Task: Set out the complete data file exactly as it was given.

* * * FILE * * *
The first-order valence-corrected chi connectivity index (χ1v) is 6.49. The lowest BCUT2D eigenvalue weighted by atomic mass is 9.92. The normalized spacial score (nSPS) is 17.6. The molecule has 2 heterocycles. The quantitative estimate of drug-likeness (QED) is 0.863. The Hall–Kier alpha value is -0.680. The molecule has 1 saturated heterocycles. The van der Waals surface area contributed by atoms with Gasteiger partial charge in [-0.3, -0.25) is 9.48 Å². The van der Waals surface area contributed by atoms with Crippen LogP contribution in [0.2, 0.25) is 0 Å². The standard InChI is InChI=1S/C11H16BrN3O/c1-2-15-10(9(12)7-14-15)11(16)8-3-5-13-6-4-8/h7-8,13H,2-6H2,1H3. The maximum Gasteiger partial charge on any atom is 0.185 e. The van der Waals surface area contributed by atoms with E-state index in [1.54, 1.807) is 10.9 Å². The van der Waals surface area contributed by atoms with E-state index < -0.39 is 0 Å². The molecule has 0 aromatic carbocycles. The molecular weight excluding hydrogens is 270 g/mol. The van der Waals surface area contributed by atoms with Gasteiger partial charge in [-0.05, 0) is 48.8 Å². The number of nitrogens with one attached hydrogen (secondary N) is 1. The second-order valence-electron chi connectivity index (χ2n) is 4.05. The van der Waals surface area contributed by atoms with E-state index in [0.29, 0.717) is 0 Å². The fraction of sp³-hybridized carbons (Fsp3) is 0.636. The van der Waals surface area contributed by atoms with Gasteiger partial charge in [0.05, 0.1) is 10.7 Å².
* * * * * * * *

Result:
The first-order valence-corrected chi connectivity index (χ1v) is 6.49. The lowest BCUT2D eigenvalue weighted by atomic mass is 9.92. The normalized spacial score (nSPS) is 17.6. The molecule has 2 heterocycles. The quantitative estimate of drug-likeness (QED) is 0.863. The Hall–Kier alpha value is -0.680. The molecule has 1 saturated heterocycles. The van der Waals surface area contributed by atoms with Gasteiger partial charge in [-0.3, -0.25) is 9.48 Å². The van der Waals surface area contributed by atoms with Crippen LogP contribution in [0.2, 0.25) is 0 Å². The standard InChI is InChI=1S/C11H16BrN3O/c1-2-15-10(9(12)7-14-15)11(16)8-3-5-13-6-4-8/h7-8,13H,2-6H2,1H3. The maximum Gasteiger partial charge on any atom is 0.185 e. The van der Waals surface area contributed by atoms with E-state index in [1.54, 1.807) is 10.9 Å². The van der Waals surface area contributed by atoms with E-state index < -0.39 is 0 Å². The molecule has 0 aromatic carbocycles. The molecular weight excluding hydrogens is 270 g/mol. The van der Waals surface area contributed by atoms with Gasteiger partial charge in [-0.05, 0) is 48.8 Å². The number of nitrogens with one attached hydrogen (secondary N) is 1. The second-order valence-electron chi connectivity index (χ2n) is 4.05. The van der Waals surface area contributed by atoms with E-state index in [0.29, 0.717) is 0 Å². The fraction of sp³-hybridized carbons (Fsp3) is 0.636. The van der Waals surface area contributed by atoms with Gasteiger partial charge in [0.05, 0.1) is 10.7 Å².